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Government watchdog says Bush ignored law after 30% of signing statements
Michael Roston
Published: Monday June 18, 2007
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The Government Accountability Office issued a report showing that US government agencies ignored Congressional legislation on 30% of the occasions when President George W. Bush issued a 'presidential signing statement' after signing bills into law. The report was released today by Rep. John Conyers (D-MI), Chairman of the House Judiciary Committee, and Senator Robert Byrd (D-WV), Chairman of the Senate Appropriations Committee.

Rep. Conyers slammed Bush's use of signing statements, which he noted were far more frequent than any previous administration.

"The Administration is thumbing its nose at the law," he said. "This study calls for an extensive review of these practices, something the Administration has so far refused to do."

Senator Byrd agreed.

"The White House cannot pick and choose which laws it follows and which it ignores. When a president signs a bill into law, the president signs the entire bill. The Administration cannot be in the business of cherry picking the laws it likes and the laws it doesn't," the President Pro Tempore of the Senate said. "This GAO opinion underscores the fact that the Bush White House is constantly grabbing for more power, seeking to drive the people's branch of government to the sidelines....We must continue to demand accountability and openness from this White House to counter this power grab."

The GAO examined a sample of 19 specific provisions from fiscal year 2006 appropriations acts where Bush took exception with a signing statement. It found the laws passed by Congress were subsequently ignored about 30% of the time.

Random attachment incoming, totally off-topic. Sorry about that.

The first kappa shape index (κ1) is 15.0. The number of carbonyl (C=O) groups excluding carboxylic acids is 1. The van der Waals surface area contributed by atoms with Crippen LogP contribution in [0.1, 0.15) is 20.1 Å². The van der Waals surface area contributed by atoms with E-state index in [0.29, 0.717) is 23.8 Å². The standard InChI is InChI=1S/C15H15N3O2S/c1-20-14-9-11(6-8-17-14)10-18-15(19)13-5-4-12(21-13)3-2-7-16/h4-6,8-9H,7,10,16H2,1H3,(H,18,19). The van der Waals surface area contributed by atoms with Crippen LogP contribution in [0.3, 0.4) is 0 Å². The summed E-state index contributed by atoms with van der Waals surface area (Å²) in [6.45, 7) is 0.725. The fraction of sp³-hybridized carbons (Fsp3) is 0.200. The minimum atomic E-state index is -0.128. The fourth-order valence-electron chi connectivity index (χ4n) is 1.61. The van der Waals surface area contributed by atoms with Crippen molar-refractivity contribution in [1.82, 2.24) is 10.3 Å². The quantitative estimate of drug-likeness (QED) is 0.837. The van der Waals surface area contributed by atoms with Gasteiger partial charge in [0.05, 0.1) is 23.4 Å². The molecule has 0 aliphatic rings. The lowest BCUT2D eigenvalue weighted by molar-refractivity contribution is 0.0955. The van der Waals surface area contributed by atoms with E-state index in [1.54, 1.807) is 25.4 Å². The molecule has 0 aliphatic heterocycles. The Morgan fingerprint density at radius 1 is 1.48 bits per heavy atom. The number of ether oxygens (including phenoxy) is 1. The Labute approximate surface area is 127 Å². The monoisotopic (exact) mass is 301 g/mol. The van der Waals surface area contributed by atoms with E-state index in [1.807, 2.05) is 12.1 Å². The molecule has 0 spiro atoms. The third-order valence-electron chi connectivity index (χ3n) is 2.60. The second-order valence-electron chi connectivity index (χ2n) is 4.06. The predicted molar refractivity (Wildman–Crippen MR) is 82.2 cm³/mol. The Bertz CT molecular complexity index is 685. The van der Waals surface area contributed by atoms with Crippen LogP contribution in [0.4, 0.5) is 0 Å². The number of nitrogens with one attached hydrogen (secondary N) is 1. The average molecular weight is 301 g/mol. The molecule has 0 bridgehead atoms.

"Of these 19 provisions, 10 provisions were executed as written, 6 were not, and 3 were not triggered and so there was no agency action to examine," said the report, which was issued as a letter and signed by GAO General Counsel Gary L. Kepplinger.

While the Congress members who released the report passed judgment on the legality of the post-signing statement actions, the GAO did not.

"We did not assess the merits of the Presidentís objections, nor did we examine the constitutionality of the provisions to which the President objected," Kepplinger wrote.

Kepplinger noted that there were four broad categories under which the President objected to a law passed by Congress: the theory of the unitary executive; the Commander in Chief power, national security, foreign relations, or law enforcement; bicameralism and presentment clauses of the Constitution; and miscellaneous categories related to the Recess Appointments Clause and the Fifth Amendment."

The six instances in which the agency ignored the law after the president issued the statement with his signature were broken down by the GAO:

* - The Pension Benefit Guaranty Corporation (PBGC) did not seek approval from the congressional appropriations committees prior to incurring obligations for administrative expenses beyond the level set by Congress.

* - The Federal Emergency Management Agency (FEMA) did not submit a proposal and expenditure plan for housing as directed by Congress because it does not normally produce such plans.

* - The Department of Agriculture did not obtain prior approval for a transfer of funds.

* - The Department of Defense (DOD) did not include as part of the fiscal year 2007 budget submission to Congress separate budget justification documents for the costs of all contingency operations for the Military Personnel, Operation and Maintenance, and Procurement accounts.

* - DOD responded to an inquiry from the Chairman of the Subcommittee on Military Quality of Life and Veterans Affairs, House Committee on Appropriations, in 38 days, instead of 21 days as directed.

* - The Customs and Border Patrol (CBP) did not relocate its checkpoints in the Tucson sector every 7 days as directed by Congress.

While GAO acknowledged the law had been ignored, it did not say whether the President's signing statement had played a factor in that act of omission.

"Although we found the agencies did not execute the provisions as enacted, we cannot conclude that agency noncompliance was the result of the Presidentís signing statements," Kepplinger wrote.

The GAO's full report to Congress can be downloaded at this link.